Tech in Business: Expectation Vs Reality
If tech becomes a handicap instead of support and augmentation to business goals, it is useless.
not be leveraging tech as much as possible in business with custom-made solutions available throughout the market these days. And frankly, it is difficult to find a business not running the race to be tech-savvy to be less reliant on liabilities at the end of the day. But because it is a disorganized race, and there is no discernible finish line, corporations will dive headfirst into the craziest tech initiatives without doing the research. In the end, if tech becomes a handicap instead of support and augmentation to business goals, it is useless.
Expectation 1: Tech makes you productive quickly
Reality: Productivity tools in tech have played an enormous role in creating synergies where there were none, and this has helped startups exponentially more than corporations. Tools like Asana, Slack, and Trello have allowed teams to collaborate, plan, and communicate a lot more effectively than ever before, however, success hasn’t come as soon as they might have thought. Especially in bigger and in aging teams, introducing these tools have indeed been more destructive, creating more delays, more unhappy employees, and a dip in motivation. For smaller teams that have allowed the tech to rule their routines, however, they’ve adjusted well.
The learning curve does look different for everyone, but if trained at a reasonable pace, and then allowed to ease into it, a team that is positive about changing for the better can be taught to become more productive without major issues.
Expectation 2: Tech will make you independent
Reality: It probably does not. Technology helps to cut down drastically the time spent on different tasks such as business planning, HR, marketing, and you can be taking care of these functions well enough of your own in the short run, but in the long run, you should invest in solutions and specialists to reduce clutter and make more time for core business activities. Dependency on the right specialists is often not a bad thing. Of course, there are a lot of factors which might lead you to a different conclusion, and there is no one size fits all solution in life. Considering what phase the company is in, how finances look, and the size of the company, you have to find the right balance between reducing costs and at the same time investing in solutions and specialists that will save your time and money in the future.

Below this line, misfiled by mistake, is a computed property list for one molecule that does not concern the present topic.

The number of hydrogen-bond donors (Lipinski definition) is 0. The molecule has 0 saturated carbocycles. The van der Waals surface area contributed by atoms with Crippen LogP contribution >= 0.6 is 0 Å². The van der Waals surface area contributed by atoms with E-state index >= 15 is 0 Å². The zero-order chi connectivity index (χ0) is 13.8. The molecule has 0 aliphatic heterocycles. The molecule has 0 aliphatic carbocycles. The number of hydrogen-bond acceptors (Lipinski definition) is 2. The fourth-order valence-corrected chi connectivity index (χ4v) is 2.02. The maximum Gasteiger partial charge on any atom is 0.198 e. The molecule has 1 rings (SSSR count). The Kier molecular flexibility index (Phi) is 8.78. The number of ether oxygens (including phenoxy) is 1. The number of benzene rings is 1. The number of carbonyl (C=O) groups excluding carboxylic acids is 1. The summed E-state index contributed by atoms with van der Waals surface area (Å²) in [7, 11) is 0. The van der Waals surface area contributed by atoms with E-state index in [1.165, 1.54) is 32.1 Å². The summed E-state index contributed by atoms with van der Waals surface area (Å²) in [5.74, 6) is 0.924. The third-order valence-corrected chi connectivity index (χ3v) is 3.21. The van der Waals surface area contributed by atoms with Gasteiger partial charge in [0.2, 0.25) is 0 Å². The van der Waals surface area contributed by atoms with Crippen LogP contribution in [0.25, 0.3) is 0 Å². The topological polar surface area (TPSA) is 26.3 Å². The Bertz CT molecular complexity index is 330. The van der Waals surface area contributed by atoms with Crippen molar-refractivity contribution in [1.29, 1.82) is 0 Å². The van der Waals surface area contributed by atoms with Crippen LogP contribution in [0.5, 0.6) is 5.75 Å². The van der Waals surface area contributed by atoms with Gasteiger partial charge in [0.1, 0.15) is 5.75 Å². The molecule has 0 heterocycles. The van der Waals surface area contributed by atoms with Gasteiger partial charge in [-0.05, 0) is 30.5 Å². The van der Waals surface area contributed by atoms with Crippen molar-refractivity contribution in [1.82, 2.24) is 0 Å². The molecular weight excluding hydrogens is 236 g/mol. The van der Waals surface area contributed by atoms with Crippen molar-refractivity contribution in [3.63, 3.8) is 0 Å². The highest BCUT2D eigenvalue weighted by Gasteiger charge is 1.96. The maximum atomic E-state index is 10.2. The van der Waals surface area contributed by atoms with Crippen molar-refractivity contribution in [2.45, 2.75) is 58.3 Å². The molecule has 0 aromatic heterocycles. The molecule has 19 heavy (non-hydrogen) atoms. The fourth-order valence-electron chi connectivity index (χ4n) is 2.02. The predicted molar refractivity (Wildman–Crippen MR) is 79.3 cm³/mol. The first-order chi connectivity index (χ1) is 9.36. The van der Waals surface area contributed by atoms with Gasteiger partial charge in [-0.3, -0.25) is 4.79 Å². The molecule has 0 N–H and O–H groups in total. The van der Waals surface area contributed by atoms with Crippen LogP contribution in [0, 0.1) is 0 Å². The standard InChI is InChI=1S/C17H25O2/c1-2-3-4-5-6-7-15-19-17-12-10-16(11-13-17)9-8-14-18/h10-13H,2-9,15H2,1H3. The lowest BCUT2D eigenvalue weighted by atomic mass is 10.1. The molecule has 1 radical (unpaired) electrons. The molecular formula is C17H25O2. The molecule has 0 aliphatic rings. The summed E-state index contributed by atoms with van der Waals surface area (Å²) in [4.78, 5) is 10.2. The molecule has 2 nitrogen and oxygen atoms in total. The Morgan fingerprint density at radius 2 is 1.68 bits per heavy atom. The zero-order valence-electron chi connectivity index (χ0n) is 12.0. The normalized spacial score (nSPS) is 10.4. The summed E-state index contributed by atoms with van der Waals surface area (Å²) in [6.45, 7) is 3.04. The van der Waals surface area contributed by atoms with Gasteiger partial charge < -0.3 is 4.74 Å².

Expectation 3: Tech keeps you connected at all times
Reality: There are way too many connectivity solutions being used by different teams. We’ve talked about productivity tools, staying connected with your team, and communicating to stay aligned on tasks but you often need to collaborate with other teams on joint projects towards bigger goals. And this is where you need to decide what applications to stay active on.
Across teams even within the same organization at times multiple apps are being used to keep track of tasks or to stay in touch, and when those worlds collide, it can get messy. After face-to-face meetings, if the team you’re collaborating with feels ghosted just because you updated them on a platform that they’re not active on, you can be on two completely different planes and there can be a falling out.
It is an ongoing challenge as long as new tech keeps pouring into the market and teams keep trying to migrate to the best one. We’ve encountered such problems too, but at least within the team, we've come to prioritize certain tools that meet the best practices and standards, as well as are compatible with the most used platforms. This solves a major chunk of the problem and all that is left is for teams to get into the habit
Tech is helpful as long as you embrace it, synchronize it seamlessly with existing technologies, and stay in touch with best practices in tech across your industry. It can allow you to overcome limiting factors within the business and collaborate on much larger scales. But without the right attitude, it can become a case of a monkey with a computer. You’re picturing it. Stop picturing it.